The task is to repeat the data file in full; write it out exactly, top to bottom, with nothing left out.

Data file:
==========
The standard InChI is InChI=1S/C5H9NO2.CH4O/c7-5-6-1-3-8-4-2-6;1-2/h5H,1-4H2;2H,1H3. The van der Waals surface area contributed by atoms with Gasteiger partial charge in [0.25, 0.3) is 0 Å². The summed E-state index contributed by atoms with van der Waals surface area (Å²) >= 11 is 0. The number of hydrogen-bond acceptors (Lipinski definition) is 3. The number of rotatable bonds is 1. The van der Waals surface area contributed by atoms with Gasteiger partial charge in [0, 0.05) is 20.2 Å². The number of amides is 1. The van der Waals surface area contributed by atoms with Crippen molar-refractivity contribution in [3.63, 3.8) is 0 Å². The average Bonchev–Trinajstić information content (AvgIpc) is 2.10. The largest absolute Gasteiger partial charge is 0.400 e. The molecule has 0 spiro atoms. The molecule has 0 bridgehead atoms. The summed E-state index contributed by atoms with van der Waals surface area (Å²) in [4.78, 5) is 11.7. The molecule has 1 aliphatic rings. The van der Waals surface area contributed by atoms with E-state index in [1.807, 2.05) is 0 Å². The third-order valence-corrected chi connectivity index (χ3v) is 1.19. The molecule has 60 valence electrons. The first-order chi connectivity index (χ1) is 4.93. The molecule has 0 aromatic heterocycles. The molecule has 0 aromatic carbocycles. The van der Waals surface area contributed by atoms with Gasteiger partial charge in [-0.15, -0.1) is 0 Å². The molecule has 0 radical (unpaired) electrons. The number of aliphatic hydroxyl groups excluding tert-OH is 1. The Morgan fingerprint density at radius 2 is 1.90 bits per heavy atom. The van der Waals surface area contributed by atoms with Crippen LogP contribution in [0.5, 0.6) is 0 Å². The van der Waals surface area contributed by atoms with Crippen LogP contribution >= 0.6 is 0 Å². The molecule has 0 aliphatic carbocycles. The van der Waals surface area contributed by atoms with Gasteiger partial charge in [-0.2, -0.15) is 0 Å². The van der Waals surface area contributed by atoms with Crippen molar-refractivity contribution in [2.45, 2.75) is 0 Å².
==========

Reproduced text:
The standard InChI is InChI=1S/C5H9NO2.CH4O/c7-5-6-1-3-8-4-2-6;1-2/h5H,1-4H2;2H,1H3. The van der Waals surface area contributed by atoms with Gasteiger partial charge in [0.25, 0.3) is 0 Å². The summed E-state index contributed by atoms with van der Waals surface area (Å²) >= 11 is 0. The number of hydrogen-bond acceptors (Lipinski definition) is 3. The number of rotatable bonds is 1. The van der Waals surface area contributed by atoms with Gasteiger partial charge in [0, 0.05) is 20.2 Å². The number of amides is 1. The van der Waals surface area contributed by atoms with Crippen molar-refractivity contribution in [3.63, 3.8) is 0 Å². The average Bonchev–Trinajstić information content (AvgIpc) is 2.10. The largest absolute Gasteiger partial charge is 0.400 e. The molecule has 0 spiro atoms. The molecule has 0 bridgehead atoms. The summed E-state index contributed by atoms with van der Waals surface area (Å²) in [4.78, 5) is 11.7. The molecule has 1 aliphatic rings. The van der Waals surface area contributed by atoms with E-state index in [1.807, 2.05) is 0 Å². The third-order valence-corrected chi connectivity index (χ3v) is 1.19. The molecule has 60 valence electrons. The first-order chi connectivity index (χ1) is 4.93. The molecule has 0 aromatic heterocycles. The molecule has 0 aromatic carbocycles. The van der Waals surface area contributed by atoms with Gasteiger partial charge in [-0.15, -0.1) is 0 Å². The molecule has 0 radical (unpaired) electrons. The number of aliphatic hydroxyl groups excluding tert-OH is 1. The Morgan fingerprint density at radius 2 is 1.90 bits per heavy atom. The van der Waals surface area contributed by atoms with Crippen LogP contribution in [0.5, 0.6) is 0 Å². The van der Waals surface area contributed by atoms with Crippen LogP contribution >= 0.6 is 0 Å². The molecule has 0 aliphatic carbocycles. The van der Waals surface area contributed by atoms with Gasteiger partial charge in [-0.2, -0.15) is 0 Å². The van der Waals surface area contributed by atoms with Crippen molar-refractivity contribution in [2.45, 2.75) is 0 Å².